Plotting the Plot

A plot is the events that occur within the story they work on the principle of cause and effect. This occurs which results in that so this is the result. These plots could be very simple like a fairy tale, or very complicated like the magic induced sufi lore.
The most common one used is the Freytag Pyramid. Aristotle has given six elements of a plot which we normally use in theater. In 1863 Gustav Freytag a German writer created a model based on it.
There is the exposition which introduces the characters, particularly the protagonist, and the connect between the characters, to certain extent their goals and motivation is also discussed. Then is there is the trigger event that works as a catalyst for a conflict, there are events that are kicked into motion this keeps building the story, and exposes options for resolution. The goal gets clear to the protagonist, and overcome smaller obstacles to deal with the primary one. this is called rising in action. Then comes the climax which is the highest point of the story. The protagonist makes a single big decision that defines the entire outcome of the story. It is this point where the protagonist and the antagonists are acting to win the trophy decisions taken define the integrity and the quality of the characters. The fatal flaws emerge if the protagonist is able to overcome it then we have a winner if not we have a tragedy. Aftermath of the climax is the cooling or the falling action phase, which lead the events to an ending. The problem that set the action in motion is resolved. The outcome depends on the side that the protagonist has put himself or herself on. we then come to the resolution, protagonist and antagonist resolve their conflict, the future of the characters is hinted at.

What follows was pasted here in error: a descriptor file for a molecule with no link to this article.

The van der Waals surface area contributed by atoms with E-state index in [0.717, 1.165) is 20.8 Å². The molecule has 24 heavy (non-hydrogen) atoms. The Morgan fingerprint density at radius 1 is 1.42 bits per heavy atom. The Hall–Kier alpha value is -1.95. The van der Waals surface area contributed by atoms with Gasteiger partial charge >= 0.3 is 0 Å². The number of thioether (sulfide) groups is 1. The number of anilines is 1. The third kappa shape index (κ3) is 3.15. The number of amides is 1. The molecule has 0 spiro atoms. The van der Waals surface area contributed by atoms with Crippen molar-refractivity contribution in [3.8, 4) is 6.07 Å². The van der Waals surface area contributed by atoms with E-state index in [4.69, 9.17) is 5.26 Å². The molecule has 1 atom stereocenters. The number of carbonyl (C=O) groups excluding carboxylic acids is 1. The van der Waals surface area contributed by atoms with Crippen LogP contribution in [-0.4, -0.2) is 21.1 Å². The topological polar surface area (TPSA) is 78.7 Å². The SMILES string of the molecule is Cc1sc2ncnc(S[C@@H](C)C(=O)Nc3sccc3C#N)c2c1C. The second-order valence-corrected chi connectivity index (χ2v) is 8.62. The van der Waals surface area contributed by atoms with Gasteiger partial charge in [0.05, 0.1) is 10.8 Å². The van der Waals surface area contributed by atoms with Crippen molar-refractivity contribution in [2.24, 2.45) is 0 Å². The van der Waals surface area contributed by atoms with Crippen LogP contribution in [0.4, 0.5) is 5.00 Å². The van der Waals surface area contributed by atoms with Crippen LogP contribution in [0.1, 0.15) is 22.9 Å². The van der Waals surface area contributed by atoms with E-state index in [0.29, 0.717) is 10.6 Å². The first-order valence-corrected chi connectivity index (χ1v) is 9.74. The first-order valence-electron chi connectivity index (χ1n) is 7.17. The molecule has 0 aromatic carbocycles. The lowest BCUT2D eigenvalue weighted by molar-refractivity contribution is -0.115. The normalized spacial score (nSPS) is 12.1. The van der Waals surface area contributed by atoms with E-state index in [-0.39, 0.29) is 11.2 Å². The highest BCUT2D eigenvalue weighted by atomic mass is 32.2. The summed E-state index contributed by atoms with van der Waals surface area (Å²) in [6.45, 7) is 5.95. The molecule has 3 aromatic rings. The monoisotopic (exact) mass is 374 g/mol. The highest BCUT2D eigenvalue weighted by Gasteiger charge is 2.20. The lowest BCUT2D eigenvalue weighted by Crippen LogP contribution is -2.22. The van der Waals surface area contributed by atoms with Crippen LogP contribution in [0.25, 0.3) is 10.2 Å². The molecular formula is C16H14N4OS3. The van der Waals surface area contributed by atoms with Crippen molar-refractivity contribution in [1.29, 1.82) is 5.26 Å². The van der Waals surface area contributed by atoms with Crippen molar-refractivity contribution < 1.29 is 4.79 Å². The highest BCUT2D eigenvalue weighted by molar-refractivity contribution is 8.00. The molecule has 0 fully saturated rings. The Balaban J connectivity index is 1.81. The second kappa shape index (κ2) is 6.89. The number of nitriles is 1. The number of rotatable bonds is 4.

The other commonly used one is the ABCDE technique where look at action the scene is set with an event that launches a series of events which makes up the story. This should debut as early in the novel as possible. Then the background or the context has to be built. This is the space where your story is set, it ideally should follow the action. Then comes the conflict the trigger that kicks our protagonist to action. Now this should be compelling and be something that the character cannot live without. It should present choices, that are difficult to make and temptations to be over come. Then comes the actual bulk this the journey of our protagonist from the point A to point B we look at events that connive to assist or deter the journey. Ideally these should escalate steadily bringing the protagonist closer to resolution. This is called the development of the plot. Then comes the point where the protagonist has to resolve the conflict, this is the state after the crisis and the conflict. It is also called the denouement and is the final release of dramatic tension, this is the point where the main character has changed and changed the world in a way… the way in which the change happens, it is also the end.
Both these techniques do demonstrate a partiality towards Joseph Campbell’s hero’s cycle. And more conducive to writing quests.
At the end of this we had our exercise… a visit to the hospital.

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